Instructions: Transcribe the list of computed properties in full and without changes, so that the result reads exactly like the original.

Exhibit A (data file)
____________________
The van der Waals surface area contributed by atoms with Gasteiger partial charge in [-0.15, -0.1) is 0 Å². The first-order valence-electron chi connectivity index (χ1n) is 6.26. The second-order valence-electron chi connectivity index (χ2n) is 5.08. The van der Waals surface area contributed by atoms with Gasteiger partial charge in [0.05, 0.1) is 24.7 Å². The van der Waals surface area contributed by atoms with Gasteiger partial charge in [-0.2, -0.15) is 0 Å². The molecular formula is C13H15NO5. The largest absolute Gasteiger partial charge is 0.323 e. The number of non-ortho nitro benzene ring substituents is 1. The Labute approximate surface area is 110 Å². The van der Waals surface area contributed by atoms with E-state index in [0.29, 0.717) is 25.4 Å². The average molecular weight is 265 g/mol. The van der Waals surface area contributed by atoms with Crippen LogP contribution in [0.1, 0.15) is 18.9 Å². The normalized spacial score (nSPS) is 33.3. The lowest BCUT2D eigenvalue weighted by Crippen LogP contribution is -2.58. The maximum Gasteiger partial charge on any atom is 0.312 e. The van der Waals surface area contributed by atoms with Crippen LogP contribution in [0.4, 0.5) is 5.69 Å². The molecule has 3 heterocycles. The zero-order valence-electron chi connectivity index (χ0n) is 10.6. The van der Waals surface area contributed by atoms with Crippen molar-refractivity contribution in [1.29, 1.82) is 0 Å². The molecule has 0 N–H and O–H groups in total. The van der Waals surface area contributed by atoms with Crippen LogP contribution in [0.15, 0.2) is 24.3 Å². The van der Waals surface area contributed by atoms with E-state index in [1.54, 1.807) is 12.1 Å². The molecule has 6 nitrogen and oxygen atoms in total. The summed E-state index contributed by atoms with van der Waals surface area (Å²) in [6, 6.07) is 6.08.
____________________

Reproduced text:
The van der Waals surface area contributed by atoms with Gasteiger partial charge in [-0.15, -0.1) is 0 Å². The first-order valence-electron chi connectivity index (χ1n) is 6.26. The second-order valence-electron chi connectivity index (χ2n) is 5.08. The van der Waals surface area contributed by atoms with Gasteiger partial charge in [0.05, 0.1) is 24.7 Å². The van der Waals surface area contributed by atoms with Gasteiger partial charge in [-0.2, -0.15) is 0 Å². The molecular formula is C13H15NO5. The largest absolute Gasteiger partial charge is 0.323 e. The number of non-ortho nitro benzene ring substituents is 1. The Labute approximate surface area is 110 Å². The van der Waals surface area contributed by atoms with E-state index in [0.29, 0.717) is 25.4 Å². The average molecular weight is 265 g/mol. The van der Waals surface area contributed by atoms with Crippen LogP contribution in [0.1, 0.15) is 18.9 Å². The normalized spacial score (nSPS) is 33.3. The lowest BCUT2D eigenvalue weighted by Crippen LogP contribution is -2.58. The maximum Gasteiger partial charge on any atom is 0.312 e. The van der Waals surface area contributed by atoms with Crippen LogP contribution in [0.4, 0.5) is 5.69 Å². The molecule has 3 heterocycles. The zero-order valence-electron chi connectivity index (χ0n) is 10.6. The van der Waals surface area contributed by atoms with Crippen molar-refractivity contribution in [1.29, 1.82) is 0 Å². The molecule has 0 N–H and O–H groups in total. The van der Waals surface area contributed by atoms with Crippen LogP contribution in [0.15, 0.2) is 24.3 Å². The van der Waals surface area contributed by atoms with E-state index in [1.54, 1.807) is 12.1 Å². The molecule has 6 nitrogen and oxygen atoms in total. The summed E-state index contributed by atoms with van der Waals surface area (Å²) in [6, 6.07) is 6.08.